4. A process for preserving plant tissues, comprising, immersing the tissues in a color stabilizing and preserving solution containing essentially a volatile water-dissolving monohydric alcohol, thiourea, a non-oxidizing acid selected from the group consisting of boric, phosphoric and arsenic acids, and hydroabietyl alcohol, said solution being adjusted with an alkali metal salt to a pH corresponding substantially to the pH of the liquid medium of the tissues in which the natural coloring matter is suspended, removing the tissues from the solution and permitting the volatile constituents retained in the tissues to evaporate, whereby the natural colors of the tissues are stabilized and their physical shapes are retained, then impregnating the tissues with a solution of a high melting waxy chlorinated hydrocarbon dissolved in a low boiling volatile organic solvent, permitting the solvent to evaporate and applying to the impregnated tissues a substantially transparent moisure-resistant resinous coating.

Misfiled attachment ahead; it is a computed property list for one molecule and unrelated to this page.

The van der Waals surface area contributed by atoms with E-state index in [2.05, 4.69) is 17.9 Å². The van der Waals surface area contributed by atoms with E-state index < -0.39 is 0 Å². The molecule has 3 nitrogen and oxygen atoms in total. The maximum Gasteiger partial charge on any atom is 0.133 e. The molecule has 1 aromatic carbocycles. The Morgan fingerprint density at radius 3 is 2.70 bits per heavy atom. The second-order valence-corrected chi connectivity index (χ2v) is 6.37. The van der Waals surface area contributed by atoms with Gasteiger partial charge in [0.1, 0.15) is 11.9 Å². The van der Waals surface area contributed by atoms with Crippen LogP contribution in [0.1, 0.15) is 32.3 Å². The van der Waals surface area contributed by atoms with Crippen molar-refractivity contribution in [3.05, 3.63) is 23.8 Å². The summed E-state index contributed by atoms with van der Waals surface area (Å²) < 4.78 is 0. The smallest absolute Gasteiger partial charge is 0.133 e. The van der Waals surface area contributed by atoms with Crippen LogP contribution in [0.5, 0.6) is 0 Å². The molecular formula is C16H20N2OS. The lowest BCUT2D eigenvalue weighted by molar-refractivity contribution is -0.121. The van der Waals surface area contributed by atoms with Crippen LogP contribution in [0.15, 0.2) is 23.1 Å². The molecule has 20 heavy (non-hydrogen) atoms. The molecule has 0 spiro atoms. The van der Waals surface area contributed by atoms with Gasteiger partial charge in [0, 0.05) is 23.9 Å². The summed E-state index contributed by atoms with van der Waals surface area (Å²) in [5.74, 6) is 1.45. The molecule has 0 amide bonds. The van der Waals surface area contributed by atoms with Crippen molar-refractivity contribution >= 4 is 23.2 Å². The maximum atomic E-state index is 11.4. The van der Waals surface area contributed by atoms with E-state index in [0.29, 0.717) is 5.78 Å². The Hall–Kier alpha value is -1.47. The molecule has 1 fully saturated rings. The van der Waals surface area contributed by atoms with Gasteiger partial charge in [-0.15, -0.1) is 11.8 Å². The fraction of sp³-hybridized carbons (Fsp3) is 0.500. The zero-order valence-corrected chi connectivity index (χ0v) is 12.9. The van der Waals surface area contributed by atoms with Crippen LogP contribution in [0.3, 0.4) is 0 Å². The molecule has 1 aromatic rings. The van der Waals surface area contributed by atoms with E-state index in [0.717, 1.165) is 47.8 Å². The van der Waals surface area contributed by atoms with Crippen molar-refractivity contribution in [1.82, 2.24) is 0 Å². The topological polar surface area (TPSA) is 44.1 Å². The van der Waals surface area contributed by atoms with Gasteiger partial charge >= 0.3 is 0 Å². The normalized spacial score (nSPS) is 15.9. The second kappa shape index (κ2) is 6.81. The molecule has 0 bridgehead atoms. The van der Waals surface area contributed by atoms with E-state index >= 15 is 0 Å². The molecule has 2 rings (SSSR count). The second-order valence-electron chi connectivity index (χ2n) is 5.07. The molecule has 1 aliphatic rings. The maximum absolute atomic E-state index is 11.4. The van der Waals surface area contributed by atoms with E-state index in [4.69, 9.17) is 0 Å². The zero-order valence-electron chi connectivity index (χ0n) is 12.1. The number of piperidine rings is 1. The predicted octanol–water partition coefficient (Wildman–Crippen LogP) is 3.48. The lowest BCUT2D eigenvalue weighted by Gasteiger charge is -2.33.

5. A process for preserving plant tissues, comprising, immersin the tissues in a color stabilizing and preserving solution containing essentially a volatile water-dissolving monohydric alcohol, thiourea, a non-oxidizing acid selected from the group consisting of boric, phosphoric and arsenic acids, and hydroabietyl alcohol, said solution being adjusted with an alkaline earth metal salt to a pH corresponding substantially to the pH of the liquid medium of the tissues in which the natural coloring matter is suspended, removing the tissues from the solution and permitting the volatile constituents reltained in the tissues to evaporate, whereby the natural colors of the tissues are stabilized and their physical shapes are retained, then impregnating the tissues with a solution of a high melting waxy chlorinated hydrocarbon dissolved in a low boiling volatile organic solvent, permitting the solvent to evaporate and applying to the impregnated tissues a substantially transparent moisture-resistant resinous coating.